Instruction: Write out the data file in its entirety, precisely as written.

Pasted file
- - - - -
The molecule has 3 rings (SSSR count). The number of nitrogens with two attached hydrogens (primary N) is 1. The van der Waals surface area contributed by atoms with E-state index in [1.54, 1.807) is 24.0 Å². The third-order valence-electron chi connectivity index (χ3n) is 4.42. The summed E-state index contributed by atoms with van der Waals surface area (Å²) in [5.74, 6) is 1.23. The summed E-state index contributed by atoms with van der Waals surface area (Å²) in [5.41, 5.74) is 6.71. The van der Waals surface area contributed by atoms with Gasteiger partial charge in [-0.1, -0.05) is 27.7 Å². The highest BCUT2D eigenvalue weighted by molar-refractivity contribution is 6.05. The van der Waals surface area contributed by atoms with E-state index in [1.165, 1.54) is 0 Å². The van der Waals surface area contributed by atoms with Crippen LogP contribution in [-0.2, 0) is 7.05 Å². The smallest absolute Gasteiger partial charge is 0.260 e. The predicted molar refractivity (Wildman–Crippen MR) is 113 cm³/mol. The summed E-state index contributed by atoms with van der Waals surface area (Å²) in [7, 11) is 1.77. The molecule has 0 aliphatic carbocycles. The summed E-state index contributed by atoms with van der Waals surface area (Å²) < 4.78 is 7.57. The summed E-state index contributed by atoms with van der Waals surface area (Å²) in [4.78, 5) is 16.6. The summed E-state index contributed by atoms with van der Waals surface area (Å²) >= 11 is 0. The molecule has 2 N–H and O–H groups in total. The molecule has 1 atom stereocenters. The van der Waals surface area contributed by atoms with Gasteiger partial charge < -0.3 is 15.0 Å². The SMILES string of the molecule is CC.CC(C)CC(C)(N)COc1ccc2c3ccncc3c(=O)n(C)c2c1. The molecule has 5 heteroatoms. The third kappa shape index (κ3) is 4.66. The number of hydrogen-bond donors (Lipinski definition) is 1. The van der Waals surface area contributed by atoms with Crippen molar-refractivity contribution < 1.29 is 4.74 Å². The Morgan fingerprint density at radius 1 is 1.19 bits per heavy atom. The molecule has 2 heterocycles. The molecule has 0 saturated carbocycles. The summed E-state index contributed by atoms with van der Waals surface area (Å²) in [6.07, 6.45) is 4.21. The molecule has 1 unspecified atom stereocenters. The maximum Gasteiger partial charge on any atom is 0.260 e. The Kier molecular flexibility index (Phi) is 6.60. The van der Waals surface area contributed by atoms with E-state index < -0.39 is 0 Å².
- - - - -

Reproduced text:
The molecule has 3 rings (SSSR count). The number of nitrogens with two attached hydrogens (primary N) is 1. The van der Waals surface area contributed by atoms with E-state index in [1.54, 1.807) is 24.0 Å². The third-order valence-electron chi connectivity index (χ3n) is 4.42. The summed E-state index contributed by atoms with van der Waals surface area (Å²) in [5.74, 6) is 1.23. The summed E-state index contributed by atoms with van der Waals surface area (Å²) in [5.41, 5.74) is 6.71. The van der Waals surface area contributed by atoms with Gasteiger partial charge in [-0.1, -0.05) is 27.7 Å². The highest BCUT2D eigenvalue weighted by molar-refractivity contribution is 6.05. The van der Waals surface area contributed by atoms with E-state index in [1.165, 1.54) is 0 Å². The van der Waals surface area contributed by atoms with Crippen LogP contribution in [-0.2, 0) is 7.05 Å². The smallest absolute Gasteiger partial charge is 0.260 e. The predicted molar refractivity (Wildman–Crippen MR) is 113 cm³/mol. The summed E-state index contributed by atoms with van der Waals surface area (Å²) in [7, 11) is 1.77. The molecule has 0 aliphatic carbocycles. The summed E-state index contributed by atoms with van der Waals surface area (Å²) < 4.78 is 7.57. The summed E-state index contributed by atoms with van der Waals surface area (Å²) in [4.78, 5) is 16.6. The summed E-state index contributed by atoms with van der Waals surface area (Å²) >= 11 is 0. The molecule has 2 N–H and O–H groups in total. The molecule has 1 atom stereocenters. The van der Waals surface area contributed by atoms with Gasteiger partial charge < -0.3 is 15.0 Å². The SMILES string of the molecule is CC.CC(C)CC(C)(N)COc1ccc2c3ccncc3c(=O)n(C)c2c1. The molecule has 5 heteroatoms. The third kappa shape index (κ3) is 4.66. The number of hydrogen-bond donors (Lipinski definition) is 1. The van der Waals surface area contributed by atoms with Crippen molar-refractivity contribution < 1.29 is 4.74 Å². The Morgan fingerprint density at radius 1 is 1.19 bits per heavy atom. The molecule has 2 heterocycles. The molecule has 0 saturated carbocycles. The summed E-state index contributed by atoms with van der Waals surface area (Å²) in [6.07, 6.45) is 4.21. The molecule has 1 unspecified atom stereocenters. The maximum Gasteiger partial charge on any atom is 0.260 e. The Kier molecular flexibility index (Phi) is 6.60. The van der Waals surface area contributed by atoms with E-state index < -0.39 is 0 Å².